We had a funeral here Friday afternoon, for a beloved 13-year-old family member, Baylor the big dog. He was actually a member of K&A’s daughter W’s family, and represented even more than merely thirteen years as their best friend. He was older than W’s son T, so T has never known life without him. And he had been adopted by W and T’s father J, who are now divorced. And so, when Baylor, who had lived a good life and loved Jerome Creek like all dogs do, breathed his last on Friday in their home in Ballard, several things ended with him, and the logical thing to do was bring him here so his spirit could roam in this singular place.
The beautiful convergence of family dog funeral (including W, ten-year-old T and W’s S.O., R) and long-term family friend housesitter-plus-husband-plus-two friends-plus-five very live dogs, is something I hope to foster in my own home now and in the future. We all came together like old friends. I’ve known W all my life but I’ve never met R; she’s maybe met Ian, but never Laura and Sonja. I warned W about the five dogs so they were all prepared, and T seemed to enjoy throwing sticks into the pond for Spackle, who’s insatiable, and he also enjoyed riding out on Shadow with his mom on Toby, while Loper trotted along, pleased to be out in the world with people who like dogs and horses who tolerate them. Everyone spent the night and there was plenty of room for seven people and five dogs; we ate dinner together by plan, and the next morning converged at the table without planning at all, for a group breakfast. Those of us whose dogs are very much alive were sobered by reflecting on their inevitable deaths; those whose dog had just died were heart-warmed by the goofy aliveness of other dogs.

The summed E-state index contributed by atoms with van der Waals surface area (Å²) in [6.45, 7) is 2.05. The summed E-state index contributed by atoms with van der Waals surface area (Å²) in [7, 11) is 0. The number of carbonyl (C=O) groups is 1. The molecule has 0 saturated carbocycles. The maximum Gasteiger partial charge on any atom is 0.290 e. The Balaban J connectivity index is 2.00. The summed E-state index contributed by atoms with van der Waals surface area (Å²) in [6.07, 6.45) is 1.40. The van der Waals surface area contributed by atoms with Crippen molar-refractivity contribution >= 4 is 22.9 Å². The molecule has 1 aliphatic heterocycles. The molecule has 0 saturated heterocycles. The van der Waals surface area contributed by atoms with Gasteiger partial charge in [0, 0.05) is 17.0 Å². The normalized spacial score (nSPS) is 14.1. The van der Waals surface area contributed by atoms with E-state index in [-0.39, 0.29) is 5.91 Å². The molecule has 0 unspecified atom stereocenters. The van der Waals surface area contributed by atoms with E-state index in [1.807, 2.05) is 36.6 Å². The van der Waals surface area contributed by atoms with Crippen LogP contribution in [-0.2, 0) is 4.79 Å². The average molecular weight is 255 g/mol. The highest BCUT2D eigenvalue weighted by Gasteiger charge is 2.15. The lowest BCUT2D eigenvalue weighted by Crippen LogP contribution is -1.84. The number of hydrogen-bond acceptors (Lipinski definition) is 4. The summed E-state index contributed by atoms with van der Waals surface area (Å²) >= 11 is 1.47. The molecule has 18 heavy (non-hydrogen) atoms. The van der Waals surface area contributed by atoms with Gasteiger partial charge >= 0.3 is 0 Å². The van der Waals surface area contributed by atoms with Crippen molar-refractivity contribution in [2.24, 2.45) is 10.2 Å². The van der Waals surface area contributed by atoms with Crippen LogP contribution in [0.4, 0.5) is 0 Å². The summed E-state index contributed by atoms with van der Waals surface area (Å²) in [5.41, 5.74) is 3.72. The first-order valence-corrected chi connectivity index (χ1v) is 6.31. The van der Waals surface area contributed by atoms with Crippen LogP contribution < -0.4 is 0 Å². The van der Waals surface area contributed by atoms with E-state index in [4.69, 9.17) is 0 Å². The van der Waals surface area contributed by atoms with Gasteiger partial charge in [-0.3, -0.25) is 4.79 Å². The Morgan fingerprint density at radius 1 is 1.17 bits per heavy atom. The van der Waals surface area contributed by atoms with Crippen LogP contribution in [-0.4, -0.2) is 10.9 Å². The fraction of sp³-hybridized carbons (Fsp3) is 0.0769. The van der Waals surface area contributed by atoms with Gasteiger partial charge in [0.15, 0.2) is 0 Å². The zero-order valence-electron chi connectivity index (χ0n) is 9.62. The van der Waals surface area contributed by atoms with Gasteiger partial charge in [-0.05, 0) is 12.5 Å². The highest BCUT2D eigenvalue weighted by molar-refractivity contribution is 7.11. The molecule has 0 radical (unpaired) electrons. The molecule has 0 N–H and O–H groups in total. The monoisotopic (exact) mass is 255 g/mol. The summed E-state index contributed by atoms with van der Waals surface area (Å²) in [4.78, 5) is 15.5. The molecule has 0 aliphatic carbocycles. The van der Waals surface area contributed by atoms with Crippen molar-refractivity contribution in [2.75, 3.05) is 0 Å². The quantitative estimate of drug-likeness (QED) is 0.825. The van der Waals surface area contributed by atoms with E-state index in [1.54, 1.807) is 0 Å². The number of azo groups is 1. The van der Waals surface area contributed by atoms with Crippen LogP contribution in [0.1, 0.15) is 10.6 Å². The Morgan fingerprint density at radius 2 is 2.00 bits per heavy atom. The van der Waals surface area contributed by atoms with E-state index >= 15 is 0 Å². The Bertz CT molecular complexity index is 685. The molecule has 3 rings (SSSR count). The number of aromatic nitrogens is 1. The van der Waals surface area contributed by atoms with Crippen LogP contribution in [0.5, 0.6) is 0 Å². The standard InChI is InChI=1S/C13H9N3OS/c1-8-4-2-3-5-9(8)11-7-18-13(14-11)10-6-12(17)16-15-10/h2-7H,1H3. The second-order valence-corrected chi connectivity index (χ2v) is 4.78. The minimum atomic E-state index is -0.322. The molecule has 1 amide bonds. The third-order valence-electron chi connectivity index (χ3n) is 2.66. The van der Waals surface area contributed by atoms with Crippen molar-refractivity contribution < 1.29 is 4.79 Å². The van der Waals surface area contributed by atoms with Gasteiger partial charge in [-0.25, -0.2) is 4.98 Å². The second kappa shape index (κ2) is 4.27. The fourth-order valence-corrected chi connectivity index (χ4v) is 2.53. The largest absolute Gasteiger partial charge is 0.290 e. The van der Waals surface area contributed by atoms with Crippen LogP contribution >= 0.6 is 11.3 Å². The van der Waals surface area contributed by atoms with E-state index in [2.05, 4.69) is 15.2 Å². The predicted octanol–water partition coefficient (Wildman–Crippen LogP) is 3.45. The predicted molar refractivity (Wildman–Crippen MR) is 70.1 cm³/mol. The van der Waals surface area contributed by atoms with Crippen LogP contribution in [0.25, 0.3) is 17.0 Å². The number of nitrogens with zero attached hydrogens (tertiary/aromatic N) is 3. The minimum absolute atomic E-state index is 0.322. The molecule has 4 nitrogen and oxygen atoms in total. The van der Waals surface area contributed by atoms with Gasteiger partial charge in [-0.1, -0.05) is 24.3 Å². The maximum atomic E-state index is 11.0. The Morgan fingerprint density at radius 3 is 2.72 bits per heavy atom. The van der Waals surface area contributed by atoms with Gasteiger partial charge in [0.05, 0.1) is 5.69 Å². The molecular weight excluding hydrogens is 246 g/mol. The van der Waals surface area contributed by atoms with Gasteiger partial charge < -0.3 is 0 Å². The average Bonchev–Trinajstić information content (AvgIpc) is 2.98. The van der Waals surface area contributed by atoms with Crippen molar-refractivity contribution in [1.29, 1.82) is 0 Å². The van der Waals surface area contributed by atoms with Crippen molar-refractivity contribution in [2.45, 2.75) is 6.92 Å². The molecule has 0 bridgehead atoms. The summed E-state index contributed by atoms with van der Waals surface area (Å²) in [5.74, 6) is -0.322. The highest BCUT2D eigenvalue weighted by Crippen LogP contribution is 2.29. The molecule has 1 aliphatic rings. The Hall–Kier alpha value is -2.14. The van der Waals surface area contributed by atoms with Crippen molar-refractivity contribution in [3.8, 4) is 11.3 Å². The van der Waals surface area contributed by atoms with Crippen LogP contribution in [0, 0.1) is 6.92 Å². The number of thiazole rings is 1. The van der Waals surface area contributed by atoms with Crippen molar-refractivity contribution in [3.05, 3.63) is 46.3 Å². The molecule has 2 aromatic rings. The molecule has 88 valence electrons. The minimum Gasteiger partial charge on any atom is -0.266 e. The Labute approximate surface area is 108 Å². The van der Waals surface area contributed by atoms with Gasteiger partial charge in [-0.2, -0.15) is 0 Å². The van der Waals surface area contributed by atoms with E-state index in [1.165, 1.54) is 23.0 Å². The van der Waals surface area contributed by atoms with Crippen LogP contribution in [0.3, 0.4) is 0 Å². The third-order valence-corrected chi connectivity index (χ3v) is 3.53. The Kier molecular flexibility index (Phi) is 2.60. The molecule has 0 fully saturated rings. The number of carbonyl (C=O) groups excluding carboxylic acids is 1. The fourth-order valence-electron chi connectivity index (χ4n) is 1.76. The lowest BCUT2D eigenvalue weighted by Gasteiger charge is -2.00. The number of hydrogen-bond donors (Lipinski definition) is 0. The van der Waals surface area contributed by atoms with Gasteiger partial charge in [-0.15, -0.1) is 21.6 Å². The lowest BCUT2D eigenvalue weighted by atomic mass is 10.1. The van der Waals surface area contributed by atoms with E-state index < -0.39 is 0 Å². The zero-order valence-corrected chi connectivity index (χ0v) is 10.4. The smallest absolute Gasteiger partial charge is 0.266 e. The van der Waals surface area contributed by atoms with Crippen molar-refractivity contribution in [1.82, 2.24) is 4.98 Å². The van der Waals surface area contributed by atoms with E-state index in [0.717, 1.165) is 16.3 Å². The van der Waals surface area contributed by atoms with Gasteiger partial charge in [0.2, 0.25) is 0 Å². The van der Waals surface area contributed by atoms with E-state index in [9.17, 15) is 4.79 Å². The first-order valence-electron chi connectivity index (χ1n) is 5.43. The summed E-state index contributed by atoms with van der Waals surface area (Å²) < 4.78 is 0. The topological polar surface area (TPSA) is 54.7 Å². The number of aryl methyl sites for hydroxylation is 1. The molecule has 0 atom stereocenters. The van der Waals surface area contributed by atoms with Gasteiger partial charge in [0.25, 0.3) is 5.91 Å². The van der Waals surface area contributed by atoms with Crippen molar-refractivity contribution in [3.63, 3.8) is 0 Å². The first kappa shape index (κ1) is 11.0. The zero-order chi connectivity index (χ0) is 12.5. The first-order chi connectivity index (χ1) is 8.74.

Ian watered the burial mound this morning, last thing before we left for the airport. I’ll keep it up as long as I’m here.
Rest in Joy, Baylor.